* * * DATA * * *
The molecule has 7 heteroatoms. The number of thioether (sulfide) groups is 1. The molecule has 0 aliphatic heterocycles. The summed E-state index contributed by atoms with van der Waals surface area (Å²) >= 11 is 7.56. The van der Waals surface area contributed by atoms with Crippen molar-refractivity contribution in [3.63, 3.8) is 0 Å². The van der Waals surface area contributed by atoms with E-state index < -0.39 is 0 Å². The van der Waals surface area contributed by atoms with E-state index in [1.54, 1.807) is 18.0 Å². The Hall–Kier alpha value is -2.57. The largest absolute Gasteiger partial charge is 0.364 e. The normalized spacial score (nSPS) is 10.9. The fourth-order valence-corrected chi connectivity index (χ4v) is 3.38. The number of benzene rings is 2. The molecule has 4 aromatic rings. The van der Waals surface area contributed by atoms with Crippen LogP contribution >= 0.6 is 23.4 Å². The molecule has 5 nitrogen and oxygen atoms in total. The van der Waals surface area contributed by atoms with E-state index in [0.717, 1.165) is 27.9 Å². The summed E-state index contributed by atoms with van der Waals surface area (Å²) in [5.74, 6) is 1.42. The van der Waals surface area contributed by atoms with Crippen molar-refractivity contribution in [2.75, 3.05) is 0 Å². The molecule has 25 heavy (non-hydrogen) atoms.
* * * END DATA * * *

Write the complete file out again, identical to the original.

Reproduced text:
The molecule has 7 heteroatoms. The number of thioether (sulfide) groups is 1. The molecule has 0 aliphatic heterocycles. The summed E-state index contributed by atoms with van der Waals surface area (Å²) >= 11 is 7.56. The van der Waals surface area contributed by atoms with Crippen molar-refractivity contribution in [3.63, 3.8) is 0 Å². The van der Waals surface area contributed by atoms with E-state index < -0.39 is 0 Å². The van der Waals surface area contributed by atoms with E-state index in [1.54, 1.807) is 18.0 Å². The Hall–Kier alpha value is -2.57. The largest absolute Gasteiger partial charge is 0.364 e. The normalized spacial score (nSPS) is 10.9. The fourth-order valence-corrected chi connectivity index (χ4v) is 3.38. The number of benzene rings is 2. The molecule has 4 aromatic rings. The van der Waals surface area contributed by atoms with Crippen LogP contribution >= 0.6 is 23.4 Å². The molecule has 5 nitrogen and oxygen atoms in total. The van der Waals surface area contributed by atoms with E-state index in [0.717, 1.165) is 27.9 Å². The summed E-state index contributed by atoms with van der Waals surface area (Å²) in [5.74, 6) is 1.42. The van der Waals surface area contributed by atoms with Crippen molar-refractivity contribution in [2.75, 3.05) is 0 Å². The molecule has 25 heavy (non-hydrogen) atoms.